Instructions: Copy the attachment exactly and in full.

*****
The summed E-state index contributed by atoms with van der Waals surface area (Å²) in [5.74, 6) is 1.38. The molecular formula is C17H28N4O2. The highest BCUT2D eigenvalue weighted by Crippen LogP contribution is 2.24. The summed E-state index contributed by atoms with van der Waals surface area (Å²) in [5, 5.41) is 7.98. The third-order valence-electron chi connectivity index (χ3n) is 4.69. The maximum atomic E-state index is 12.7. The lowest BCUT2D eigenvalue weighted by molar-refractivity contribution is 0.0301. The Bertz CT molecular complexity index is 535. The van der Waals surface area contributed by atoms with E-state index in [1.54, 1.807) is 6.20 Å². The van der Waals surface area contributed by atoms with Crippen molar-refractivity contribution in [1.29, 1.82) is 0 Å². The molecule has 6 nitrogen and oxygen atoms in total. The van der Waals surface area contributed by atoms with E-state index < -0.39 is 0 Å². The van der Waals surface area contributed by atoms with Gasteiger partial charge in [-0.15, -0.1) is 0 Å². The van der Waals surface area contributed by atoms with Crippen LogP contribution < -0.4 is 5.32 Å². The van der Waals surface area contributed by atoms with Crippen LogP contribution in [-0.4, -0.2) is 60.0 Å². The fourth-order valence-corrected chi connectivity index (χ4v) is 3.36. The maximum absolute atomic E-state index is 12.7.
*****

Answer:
The summed E-state index contributed by atoms with van der Waals surface area (Å²) in [5.74, 6) is 1.38. The molecular formula is C17H28N4O2. The highest BCUT2D eigenvalue weighted by Crippen LogP contribution is 2.24. The summed E-state index contributed by atoms with van der Waals surface area (Å²) in [5, 5.41) is 7.98. The third-order valence-electron chi connectivity index (χ3n) is 4.69. The maximum atomic E-state index is 12.7. The lowest BCUT2D eigenvalue weighted by molar-refractivity contribution is 0.0301. The Bertz CT molecular complexity index is 535. The van der Waals surface area contributed by atoms with E-state index in [1.54, 1.807) is 6.20 Å². The van der Waals surface area contributed by atoms with Crippen molar-refractivity contribution in [1.29, 1.82) is 0 Å². The molecule has 6 nitrogen and oxygen atoms in total. The van der Waals surface area contributed by atoms with E-state index < -0.39 is 0 Å². The van der Waals surface area contributed by atoms with Gasteiger partial charge in [-0.15, -0.1) is 0 Å². The van der Waals surface area contributed by atoms with Crippen LogP contribution < -0.4 is 5.32 Å². The van der Waals surface area contributed by atoms with Crippen LogP contribution in [-0.4, -0.2) is 60.0 Å². The fourth-order valence-corrected chi connectivity index (χ4v) is 3.36. The maximum absolute atomic E-state index is 12.7.